“Stop running around. Stay here.”
An irritated look. Something like frustration, exasperation, helplessness.
“Don’t touch that! No, we’re not getting candy.”
The mom in front of me in line gets more and more agitated. I see a frown on her face, her lips tighten. I hear her voice rise and speed up. She clenches to her cart as if to prevent herself from strangling her 5-year old son. I can almost feel her suffering.
I imagine her kid is bored: He never signed up for shopping. If it was up to him he would just have fun and run around with his friends.
I turn to her, trying to keep a sense of acceptance and understanding of her frustration, her longing for efficiency and cooperation from her son. With a smile I say, “He is really excited about everything in the store. I guess it is a challenge to keep him in line when he has this much energy?”
She looks at me with surprise. Then at her son. I am not sure if she ever thought of interpreting his behavior as anything other than annoying. “Yes, he is…” Her furrow disappears. Her mouth relaxes. Her grip softens.
I turn to the boy who got curious what we are talking about. “I bet you see many, many things you’d like to take home, with all that candy around?” He seems surprised, maybe grateful. As if he didn’t expect his behavior to elicit an adult’s curiosity, let alone understanding and acceptance. Perhaps it usually triggers frustration or admonishment. “Yeah!!! I love that chocolate, it’s really good!”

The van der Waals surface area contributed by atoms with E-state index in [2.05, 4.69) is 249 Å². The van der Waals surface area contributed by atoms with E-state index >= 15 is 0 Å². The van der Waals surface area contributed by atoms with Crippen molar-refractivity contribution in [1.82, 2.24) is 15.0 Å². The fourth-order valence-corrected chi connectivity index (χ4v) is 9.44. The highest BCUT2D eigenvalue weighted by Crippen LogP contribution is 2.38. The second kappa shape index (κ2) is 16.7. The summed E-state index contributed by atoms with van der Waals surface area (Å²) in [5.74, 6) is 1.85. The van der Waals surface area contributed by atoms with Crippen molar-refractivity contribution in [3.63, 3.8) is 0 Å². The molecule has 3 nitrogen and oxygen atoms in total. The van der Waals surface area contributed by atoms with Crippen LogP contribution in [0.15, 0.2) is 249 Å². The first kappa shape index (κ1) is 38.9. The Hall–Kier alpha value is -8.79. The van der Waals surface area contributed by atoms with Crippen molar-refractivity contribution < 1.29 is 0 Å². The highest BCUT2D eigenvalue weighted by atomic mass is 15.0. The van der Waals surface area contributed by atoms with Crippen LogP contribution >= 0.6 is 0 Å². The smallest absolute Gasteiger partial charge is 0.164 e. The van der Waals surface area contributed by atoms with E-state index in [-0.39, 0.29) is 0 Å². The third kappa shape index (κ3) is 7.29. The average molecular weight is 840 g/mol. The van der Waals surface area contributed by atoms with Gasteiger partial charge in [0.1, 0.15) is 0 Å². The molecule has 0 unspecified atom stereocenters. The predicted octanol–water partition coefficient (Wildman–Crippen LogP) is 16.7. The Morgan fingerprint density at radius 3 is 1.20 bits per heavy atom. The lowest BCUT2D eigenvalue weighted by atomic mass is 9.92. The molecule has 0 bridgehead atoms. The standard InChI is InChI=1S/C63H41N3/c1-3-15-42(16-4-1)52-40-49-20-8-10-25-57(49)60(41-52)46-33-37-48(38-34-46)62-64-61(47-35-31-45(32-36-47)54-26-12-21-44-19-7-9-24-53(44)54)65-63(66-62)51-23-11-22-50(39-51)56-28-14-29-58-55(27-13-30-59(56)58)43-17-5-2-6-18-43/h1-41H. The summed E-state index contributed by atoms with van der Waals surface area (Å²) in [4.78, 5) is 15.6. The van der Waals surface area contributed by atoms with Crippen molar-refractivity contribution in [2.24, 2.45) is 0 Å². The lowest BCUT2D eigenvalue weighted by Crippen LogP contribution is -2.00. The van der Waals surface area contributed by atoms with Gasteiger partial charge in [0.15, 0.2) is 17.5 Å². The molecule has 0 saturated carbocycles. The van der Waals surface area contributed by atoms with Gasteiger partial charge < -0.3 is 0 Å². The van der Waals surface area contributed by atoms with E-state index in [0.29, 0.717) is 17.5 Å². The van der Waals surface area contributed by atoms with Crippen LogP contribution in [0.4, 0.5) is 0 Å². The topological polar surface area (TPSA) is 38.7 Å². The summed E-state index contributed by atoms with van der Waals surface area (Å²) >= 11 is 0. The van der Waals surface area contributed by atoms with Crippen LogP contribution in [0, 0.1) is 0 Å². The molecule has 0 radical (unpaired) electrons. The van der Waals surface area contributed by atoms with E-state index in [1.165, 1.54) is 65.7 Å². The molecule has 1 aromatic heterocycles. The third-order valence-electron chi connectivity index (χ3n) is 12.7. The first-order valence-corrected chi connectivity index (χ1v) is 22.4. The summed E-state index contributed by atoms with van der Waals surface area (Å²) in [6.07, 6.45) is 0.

His mom and I look at each other with a smile. Almost at the same time, we say, “We love that chocolate too!” We chuckle at our timing. He gets back in line. His mom is ready to check out. They seem more relaxed and open towards each other – I supported reconnection.
I leave the store happy and satisfied.
I could have gotten irritated over the mom’s impatience.
I easily get triggered when I don’t think children get the respect and understanding I think they deserve. I have a big “Children SHOULD BE UNDERSTOOD NOT BULLIED!” in my head. This time I transformed my habitual trigger into a change of perspective of both the mom’s and the boy’s behavior. He tried to meet a universal, human need for play or autonomy. She wanted support. Because I was not entangled in their relationship, and I was able to self-connect and transform my own trigger, I could create a new perspective.
My simple offering allowed the mom to see her son in a different way.
A small gift of empathy. It served all of us.
So happy to connect with you David. Thanks for editing!